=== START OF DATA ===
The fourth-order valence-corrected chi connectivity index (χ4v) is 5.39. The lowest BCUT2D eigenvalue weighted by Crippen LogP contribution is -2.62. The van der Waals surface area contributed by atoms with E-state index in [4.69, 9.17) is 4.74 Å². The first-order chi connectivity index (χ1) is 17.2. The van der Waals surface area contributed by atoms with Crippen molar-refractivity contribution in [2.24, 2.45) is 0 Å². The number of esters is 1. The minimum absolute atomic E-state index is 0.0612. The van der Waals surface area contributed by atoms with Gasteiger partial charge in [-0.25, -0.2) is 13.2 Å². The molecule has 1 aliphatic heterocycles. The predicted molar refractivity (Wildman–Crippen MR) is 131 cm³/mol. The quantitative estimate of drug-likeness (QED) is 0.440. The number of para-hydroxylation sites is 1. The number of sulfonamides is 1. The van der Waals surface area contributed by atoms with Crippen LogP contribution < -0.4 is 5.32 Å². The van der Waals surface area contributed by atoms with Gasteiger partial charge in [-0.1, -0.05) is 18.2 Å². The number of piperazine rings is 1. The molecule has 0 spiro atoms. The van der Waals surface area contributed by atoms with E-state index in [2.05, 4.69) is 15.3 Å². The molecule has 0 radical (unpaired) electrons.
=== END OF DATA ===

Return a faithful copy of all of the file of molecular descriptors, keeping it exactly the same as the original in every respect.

The fourth-order valence-corrected chi connectivity index (χ4v) is 5.39. The lowest BCUT2D eigenvalue weighted by Crippen LogP contribution is -2.62. The van der Waals surface area contributed by atoms with E-state index in [4.69, 9.17) is 4.74 Å². The first-order chi connectivity index (χ1) is 17.2. The van der Waals surface area contributed by atoms with Crippen molar-refractivity contribution in [2.24, 2.45) is 0 Å². The number of esters is 1. The minimum absolute atomic E-state index is 0.0612. The van der Waals surface area contributed by atoms with Gasteiger partial charge in [-0.25, -0.2) is 13.2 Å². The molecule has 1 aliphatic heterocycles. The predicted molar refractivity (Wildman–Crippen MR) is 131 cm³/mol. The quantitative estimate of drug-likeness (QED) is 0.440. The number of para-hydroxylation sites is 1. The number of sulfonamides is 1. The van der Waals surface area contributed by atoms with Crippen LogP contribution < -0.4 is 5.32 Å². The van der Waals surface area contributed by atoms with Gasteiger partial charge in [-0.1, -0.05) is 18.2 Å². The number of piperazine rings is 1. The molecule has 0 spiro atoms. The van der Waals surface area contributed by atoms with E-state index in [2.05, 4.69) is 15.3 Å². The molecule has 0 radical (unpaired) electrons.